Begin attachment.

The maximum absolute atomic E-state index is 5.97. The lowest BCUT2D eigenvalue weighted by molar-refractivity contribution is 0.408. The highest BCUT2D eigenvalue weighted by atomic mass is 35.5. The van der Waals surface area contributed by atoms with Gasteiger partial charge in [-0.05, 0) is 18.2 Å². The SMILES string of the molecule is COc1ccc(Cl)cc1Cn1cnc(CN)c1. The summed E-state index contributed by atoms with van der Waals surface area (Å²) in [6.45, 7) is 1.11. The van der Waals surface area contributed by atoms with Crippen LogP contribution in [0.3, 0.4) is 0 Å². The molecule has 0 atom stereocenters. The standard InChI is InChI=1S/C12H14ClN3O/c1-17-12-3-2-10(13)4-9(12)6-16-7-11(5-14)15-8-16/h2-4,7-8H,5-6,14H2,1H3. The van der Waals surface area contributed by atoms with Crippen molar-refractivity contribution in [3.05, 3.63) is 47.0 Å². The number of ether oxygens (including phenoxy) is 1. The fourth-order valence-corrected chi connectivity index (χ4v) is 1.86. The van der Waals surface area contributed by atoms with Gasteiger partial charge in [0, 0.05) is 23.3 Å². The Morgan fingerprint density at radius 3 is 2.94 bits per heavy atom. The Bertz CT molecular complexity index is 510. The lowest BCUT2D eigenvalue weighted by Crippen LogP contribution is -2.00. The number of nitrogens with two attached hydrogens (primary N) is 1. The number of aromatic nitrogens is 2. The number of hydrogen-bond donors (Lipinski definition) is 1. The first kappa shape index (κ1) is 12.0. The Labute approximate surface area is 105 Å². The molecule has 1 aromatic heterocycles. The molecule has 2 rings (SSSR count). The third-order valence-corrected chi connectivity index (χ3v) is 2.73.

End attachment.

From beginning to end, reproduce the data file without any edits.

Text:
The maximum absolute atomic E-state index is 5.97. The lowest BCUT2D eigenvalue weighted by molar-refractivity contribution is 0.408. The highest BCUT2D eigenvalue weighted by atomic mass is 35.5. The van der Waals surface area contributed by atoms with Gasteiger partial charge in [-0.05, 0) is 18.2 Å². The SMILES string of the molecule is COc1ccc(Cl)cc1Cn1cnc(CN)c1. The summed E-state index contributed by atoms with van der Waals surface area (Å²) in [6.45, 7) is 1.11. The van der Waals surface area contributed by atoms with Crippen LogP contribution in [0.3, 0.4) is 0 Å². The molecule has 0 atom stereocenters. The standard InChI is InChI=1S/C12H14ClN3O/c1-17-12-3-2-10(13)4-9(12)6-16-7-11(5-14)15-8-16/h2-4,7-8H,5-6,14H2,1H3. The van der Waals surface area contributed by atoms with Crippen molar-refractivity contribution in [3.05, 3.63) is 47.0 Å². The number of ether oxygens (including phenoxy) is 1. The fourth-order valence-corrected chi connectivity index (χ4v) is 1.86. The van der Waals surface area contributed by atoms with Gasteiger partial charge in [0, 0.05) is 23.3 Å². The Morgan fingerprint density at radius 3 is 2.94 bits per heavy atom. The Bertz CT molecular complexity index is 510. The lowest BCUT2D eigenvalue weighted by Crippen LogP contribution is -2.00. The number of nitrogens with two attached hydrogens (primary N) is 1. The number of aromatic nitrogens is 2. The number of hydrogen-bond donors (Lipinski definition) is 1. The first kappa shape index (κ1) is 12.0. The Labute approximate surface area is 105 Å². The molecule has 1 aromatic heterocycles. The molecule has 2 rings (SSSR count). The third-order valence-corrected chi connectivity index (χ3v) is 2.73.